2. Gleyber Torres, 2B, N.Y. Yankees, R/R, 21: Hit 15 homers in his first 225 at-bats, sports a .289 average and an .889 OPS. Mashing extra hard against lefties (1.043) and acceptable against righties (.826). Probable AL Rookie of the Year. Projects as a 2e26.

3. Shohei Otani, P-DH, L.A. Angels, L/R, 24: Strat’s first two-way player will let some lucky team save a roster spot as a limited starter and part-time DH for 2019 with the potential to make an even bigger contribution in future years. Owns a 1.14 WHIP on the mound in 49 innings but is recovering from an injured pitching elbow. At the plate, in 163 ABs, the lefty hitter struggles mightily against southpaws, but is crushing righties (.314/.386/.636/1.032), against whom he has hit all nine of his homers.

4. Juan Soto, OF, Washington, L/L, 19: Sweet swinger who can hit to all fields, hit for average, hit for power, is sporting a 1.000 OPS number. Hits lefties (.385) and righties (.291). Great batting eye, has 38 walks in his first 203 ABs. Not a great defensive player. Frontrunner for NL Rookie of the Year. Projects as a 4(0)e6.

5. Jesus Aguilar, 1B, Milwaukee, R/R, 28: Has burst onto the scene with 25 homers in 291 at-bats while also hitting for average (.289/.367/.605/.972). Well-balanced against both LHPs and RHPs. Projects as a 3e7.

Eduardo Escobar

Escobar

6. Eduardo Escobar, 3B, Arizona, S/R, 29: Former Bomber is a doubles machine (37 in 368 at-bats) for Twins, just acquired by D-backs. Splits favor him vs. righties: .282/.338/.576/.915. Can play short and second, has just four total errors in 97 games. Projects as a 3e8 at third base; also eligible at 2b, ss and LF.

7. Walker Buehler, RHP, L.A. Dodgers, R/R, 24: Let the Ferris Buehler jokes commence if you like, but Buehler has posted a 1.10 WHIP in his first 12 games (11 starts). Teams are hitting just .231 off in 62 innings. First-round draft pick in 2015 (24th overall) out of Vanderbilt.

8. Miguel Andujar, 3B, N.Y. Yankees, R/R, 23: Leads AL rookies in hits and total bases (44 in 343 ABs, including 30 doubles). Only 16 walks to go with .294/.328/.499/.826. Splits show power vs. lefties, high average vs. righties. Projects as a 4e14.

9. Brian Anderson, RF/3B, Miami, R/R, 25: Likely to achieve full-time status with 400 ABs already. Hits for average equally well vs. lefties and righties and gets on base: (.285/.364/.418/.782). Former third-round pick from University of Arkansas.  Projects as a 4(+1)e2 right fielder and a 3e19 third sacker.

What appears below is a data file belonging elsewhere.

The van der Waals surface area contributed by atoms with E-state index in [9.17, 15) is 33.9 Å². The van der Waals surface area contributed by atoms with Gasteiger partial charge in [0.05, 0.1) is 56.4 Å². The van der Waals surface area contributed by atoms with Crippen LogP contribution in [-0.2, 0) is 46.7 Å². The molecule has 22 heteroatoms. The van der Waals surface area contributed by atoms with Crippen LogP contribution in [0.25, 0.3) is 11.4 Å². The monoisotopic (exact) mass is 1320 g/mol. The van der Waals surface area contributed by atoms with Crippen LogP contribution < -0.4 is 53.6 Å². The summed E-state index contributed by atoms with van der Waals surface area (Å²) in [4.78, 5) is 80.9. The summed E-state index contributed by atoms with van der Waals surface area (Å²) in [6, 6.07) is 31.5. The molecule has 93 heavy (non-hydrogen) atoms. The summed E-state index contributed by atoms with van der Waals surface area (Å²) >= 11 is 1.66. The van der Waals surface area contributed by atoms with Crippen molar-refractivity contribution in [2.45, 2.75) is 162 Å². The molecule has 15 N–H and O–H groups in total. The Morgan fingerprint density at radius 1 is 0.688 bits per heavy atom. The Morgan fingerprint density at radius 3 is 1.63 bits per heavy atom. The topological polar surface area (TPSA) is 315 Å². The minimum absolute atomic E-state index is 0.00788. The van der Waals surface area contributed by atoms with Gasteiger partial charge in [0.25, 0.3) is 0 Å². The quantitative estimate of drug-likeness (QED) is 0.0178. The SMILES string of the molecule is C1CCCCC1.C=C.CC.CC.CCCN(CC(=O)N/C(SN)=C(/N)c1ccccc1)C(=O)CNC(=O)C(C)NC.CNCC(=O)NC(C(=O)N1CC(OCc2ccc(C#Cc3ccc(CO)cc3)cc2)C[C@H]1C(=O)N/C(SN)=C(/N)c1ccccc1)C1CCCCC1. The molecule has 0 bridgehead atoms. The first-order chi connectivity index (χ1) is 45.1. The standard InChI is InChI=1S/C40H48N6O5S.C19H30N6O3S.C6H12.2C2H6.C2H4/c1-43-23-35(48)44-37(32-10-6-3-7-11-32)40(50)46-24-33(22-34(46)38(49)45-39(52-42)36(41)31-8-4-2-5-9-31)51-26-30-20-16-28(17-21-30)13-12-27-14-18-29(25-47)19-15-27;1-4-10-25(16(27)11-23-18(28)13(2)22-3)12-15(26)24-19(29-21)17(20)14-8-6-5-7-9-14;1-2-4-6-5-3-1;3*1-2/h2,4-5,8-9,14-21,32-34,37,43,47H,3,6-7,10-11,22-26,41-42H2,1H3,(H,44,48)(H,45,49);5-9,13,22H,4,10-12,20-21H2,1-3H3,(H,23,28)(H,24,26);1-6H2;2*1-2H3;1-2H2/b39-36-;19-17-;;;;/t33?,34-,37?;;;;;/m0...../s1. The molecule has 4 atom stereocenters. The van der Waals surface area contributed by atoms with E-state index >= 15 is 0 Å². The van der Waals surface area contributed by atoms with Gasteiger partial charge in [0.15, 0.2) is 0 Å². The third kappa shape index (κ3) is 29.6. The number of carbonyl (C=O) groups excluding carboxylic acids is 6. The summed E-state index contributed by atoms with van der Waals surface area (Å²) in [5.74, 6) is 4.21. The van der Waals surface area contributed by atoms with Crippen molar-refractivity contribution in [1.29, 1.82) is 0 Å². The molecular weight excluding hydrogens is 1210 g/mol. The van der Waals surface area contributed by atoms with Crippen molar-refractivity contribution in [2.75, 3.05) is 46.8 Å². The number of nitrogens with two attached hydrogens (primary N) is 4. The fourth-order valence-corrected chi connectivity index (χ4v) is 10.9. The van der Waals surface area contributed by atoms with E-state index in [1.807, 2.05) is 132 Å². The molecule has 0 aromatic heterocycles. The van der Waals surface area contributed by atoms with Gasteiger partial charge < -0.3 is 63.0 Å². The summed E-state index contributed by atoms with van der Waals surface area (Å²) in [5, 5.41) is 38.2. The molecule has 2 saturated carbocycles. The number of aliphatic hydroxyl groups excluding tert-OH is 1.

10. Austin Meadows, OF, Pittsburgh, L/L, 23: Not a great arm but has all of the other tools. Former first-round pick, ninth overall, out of high school. Showing more power against lefties in limited sample but hitting for average against both. Overall hitting .298/.333/.477/.810. Projects at 3(+1)e10 and as a star stealer.

Nick Markakis

Markakis

11. Nick Markakis, OF, Atlanta, L/L, 34: Enjoying a career renaissance, hitting over .300 and plus-.380 on-base against both lefties and righties. On pace for his most homers since 2009.

12. Kyle Gibson, RHP, Minnesota, R/R, 30: Nothing spectacular here but with slim pickings for starting pitchers, the former Paperclip offers innings and solid numbers, a 1.21 WHIP (21 starts, 129 innings) and balanced splits (.653 OPS vs. LHBs, .655 vs. RHBs).

13. Lourdes Gurriel Jr., 2B, Toronto, R/R, 24: Hitting .308 in 133 at-bats with an .832 OPS and splits that favor him against RHPs: .330 average and .883 OPS. Seven homers. Projects as a 2e18.

14. Miles Mikolas, RHP, St. Louis, R/R, 29: Nice WHIP (1.07) in 124 innings, the problem is he could be one of those 9R guys as his splits are pronounced: Lefties hit .271 off him with a .693 OPS; righties hit .194 with a .495 OPS.

15. Max Muncy, UT, L.A. Dodgers, L/L, 27: Has 24 homers in 255 ABs, but is hurt by low average vs. RHPs (.249).  Has very nice on-base numbers both ways though: .438/.385. Projects at first base as his best position, 3e10; also plays 2b, 3b and OF.

2018 Non-Mock Draft: It’ll be the Year of the First Baseman

Justin Smoak is hitting .298, has 26 homers and a .960 on-base-plus-slugging average.

Logan Morrison has 26 homers and a .936 OPS. Eric Thames has 23 homers and a .371 on-base average. Even Yonder Alonso is getting on base at a .373 clip and has 21 homers.

All of those first basemen will become hot commodities in the 2018 I-75 League draft.

In the second round. Or maybe even the third.

The problem is, a plethora of relatively comparable available players at an already stacked position, most of whom are not going to be great fielders, affords drafting teams time to lay in the weeds and focus on other needs, biding their time until the talent pool thins and then snagging a still-big bat.

Which begs the question — so who will go in the first round?

Well sadly, this upcoming draft doesn’t shape up to have much more young talent than the grim 2017 draft, unless a whole lot of studs come up in the next two months. (Thank you Chicago White Sox; Yoan Moncada won’t make this list now but certainly will be a high pick come March.)